The end of globalized & diversified Semiconductor manufacturing?
Posted on 20th June 2022 at 12:45
Global Semiconductor Revenues to reach13.7%, to approximately $661 billion over the 2021 figure of $581 billion, but subject to the vulnerability of Supply Chains remains a challenge to be monitored.
Despite the obvious challenges faced by the global economies, Semiconductor growth was 13.7% year over year in 2021 and demand continues to rise and strengthen. Leading growth applications were 5G phones, game consoles, wireless access points, datacentres, and wearables. Despite the growth in sales, the actual implementation of the Semis into finished goods was as straight forward.
Lower production of key components exacerbated by the simple lack of output capacity and challenges in securing relevant delivery modes to synch between demand and output. To make matter worse these shortages drove up average selling prices (ASPs) as demand grew across most device applications over this period.
Samsung took the top semiconductor spot from Intel as memory sales grew considerably faster in 2021, reaching $75.8 billion compared to $57.7 billion in 2020 in semiconductor company revenues, a 31.1% year-over-year increase. The top 5 companies also included SK Hynix, Qualcomm, and Micron. In 2021, the top 10 companies held 58% of the total semiconductor market while the top 20 companies held 76% of the market, up from 57% and 75% respectively in 2020, showing the continued growth of the market share leaders.
However, the continued strength in supply will be met by the frustrating supply chain shortages and long lead times which have the potential in creating over supply as stock piling of Semiconductors in anticipation of a release in the pressures holding back conventional production lines – further driving up costs, will take place with the then likely drop of in demand potentially at the time when re-shorting and investment in new facilities picks up steam.
However, in 2022, network infrastructure, automotive manufacturing trends, namely EV will help maintain this momentum
The shortages have raised attention not only about the processes and challenges of making microchips, but also about the geopolitical concentration of manufacturing by a few companies. Taiwan Semiconductor Manufacturing Company (TSMC), the world’s largest contract manufacturer for semiconductors, constitutes nearly 90 per cent of the market for advanced microchips in 2020. The obstacles in ensuring stable supplies and manufacturing semiconductors are possibly going to get even harder, more expensive, more technical, and potentially also more political.
The supply chain shortage has brought about discussions and political decisions that semiconductor supply chains must be diversified to decrease the over-reliance on manufacturing in Taiwan and East Asia. The lack of semiconductor fabrication plants in the US and Europe can be thought about both in a national security context and in terms of economic competitiveness – here Europe and the US are facing similar challenges. The key question is whether building greater self-sufficiency increases long-term security rather than simply increasing costs.
Read with the above, an additional development is the view that the lack of semiconductor fabrication plants in the US and Europe can be thought about both in a national security context and in terms of economic competitiveness.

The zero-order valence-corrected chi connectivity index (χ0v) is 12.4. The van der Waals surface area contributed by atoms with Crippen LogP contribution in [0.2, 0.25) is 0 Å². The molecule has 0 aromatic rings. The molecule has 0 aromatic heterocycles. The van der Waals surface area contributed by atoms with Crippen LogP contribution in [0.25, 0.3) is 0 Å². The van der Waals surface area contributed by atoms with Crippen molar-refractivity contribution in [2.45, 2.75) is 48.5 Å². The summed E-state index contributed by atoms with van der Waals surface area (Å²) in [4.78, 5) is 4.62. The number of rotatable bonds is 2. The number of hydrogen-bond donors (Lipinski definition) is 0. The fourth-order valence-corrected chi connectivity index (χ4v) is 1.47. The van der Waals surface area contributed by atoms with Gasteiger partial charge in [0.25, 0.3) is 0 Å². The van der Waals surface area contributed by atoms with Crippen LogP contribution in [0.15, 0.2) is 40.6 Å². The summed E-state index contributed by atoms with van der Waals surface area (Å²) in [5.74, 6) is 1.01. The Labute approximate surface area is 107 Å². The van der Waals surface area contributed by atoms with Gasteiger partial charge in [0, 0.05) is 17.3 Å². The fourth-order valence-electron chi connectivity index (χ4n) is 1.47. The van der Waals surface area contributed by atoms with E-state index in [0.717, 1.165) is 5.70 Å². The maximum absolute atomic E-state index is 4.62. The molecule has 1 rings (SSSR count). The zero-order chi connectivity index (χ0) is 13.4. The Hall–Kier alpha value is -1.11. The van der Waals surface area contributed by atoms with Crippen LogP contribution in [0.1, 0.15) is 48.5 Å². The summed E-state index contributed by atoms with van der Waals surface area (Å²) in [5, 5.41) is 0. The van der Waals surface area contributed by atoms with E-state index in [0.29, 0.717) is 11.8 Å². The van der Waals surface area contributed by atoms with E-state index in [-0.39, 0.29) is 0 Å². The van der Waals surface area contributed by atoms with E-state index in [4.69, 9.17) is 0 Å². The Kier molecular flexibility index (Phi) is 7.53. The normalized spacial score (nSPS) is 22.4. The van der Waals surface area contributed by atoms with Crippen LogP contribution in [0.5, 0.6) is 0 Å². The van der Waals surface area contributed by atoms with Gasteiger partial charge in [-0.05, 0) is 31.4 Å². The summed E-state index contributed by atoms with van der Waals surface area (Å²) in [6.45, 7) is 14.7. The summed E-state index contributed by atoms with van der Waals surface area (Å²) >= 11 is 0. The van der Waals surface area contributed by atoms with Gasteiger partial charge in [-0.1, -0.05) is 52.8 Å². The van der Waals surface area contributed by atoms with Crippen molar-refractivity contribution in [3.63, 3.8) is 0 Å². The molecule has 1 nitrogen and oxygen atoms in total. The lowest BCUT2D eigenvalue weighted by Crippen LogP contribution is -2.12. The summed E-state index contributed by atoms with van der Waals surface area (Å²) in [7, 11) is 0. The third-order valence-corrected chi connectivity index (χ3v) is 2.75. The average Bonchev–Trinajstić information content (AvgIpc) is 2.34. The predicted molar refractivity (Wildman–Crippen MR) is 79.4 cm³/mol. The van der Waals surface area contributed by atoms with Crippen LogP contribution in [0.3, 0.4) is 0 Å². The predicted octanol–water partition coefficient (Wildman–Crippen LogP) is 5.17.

Some of the recent policy responses have been due to the Biden administration focus on re-shoring and diversifying the manufacturing base.
Since this being launched as a semi – formal policy on diversification some of the large manufacturers Intel, Samsung and TSMC have all announced construction of new fabrication plants across the United States. In December 2021, the new German Federal Minister for Economic Affairs and Climate Action Robert Habeck announced 32 new microelectronics projects to bring the production of semiconductors back to Germany and Europe.
This follows the EU announcement of a ‘European Chips Act’ to bring back semiconductor manufacturing capabilities to Europe, considered key for technological sovereignty. The aim is to double Europe’s share of global microchips production from currently 9 per cent to 20 per cent and boost investments by €20-30 billion by 2030.
The ‘reshoring’ of semiconductor chip production from Taiwan to the United States and Europe could potentially change the industry and the geopolitics surrounding it. Yet, the aim to achieve autonomy in microchip production could prove to be unachievable – the global semiconductors value chains are too intertwined and too reliant on producers in East Asia and further politization of the issue could prove counterproductive. Also, with the growing demand from across many sectors of the economy, only focusing on boosting domestic supply capacity will likely not create long-term resilience.
Developments in this will be well worth monitoring over the next 5 years as any de- novo investment on Fabs and or manufacturing facilities are not projects that turn around in say in a couple of years but more 10’s of years.
What however cannot be ignored however is fact that Semiconductor shortages ultimately have driven demand and ASP’s. The real challenge is how to counter what can only become a more pressing issue further worsening the growing global economic crisis underpinned by rampant inflation.
Lister Hughes LTD
Tagged as: Technology
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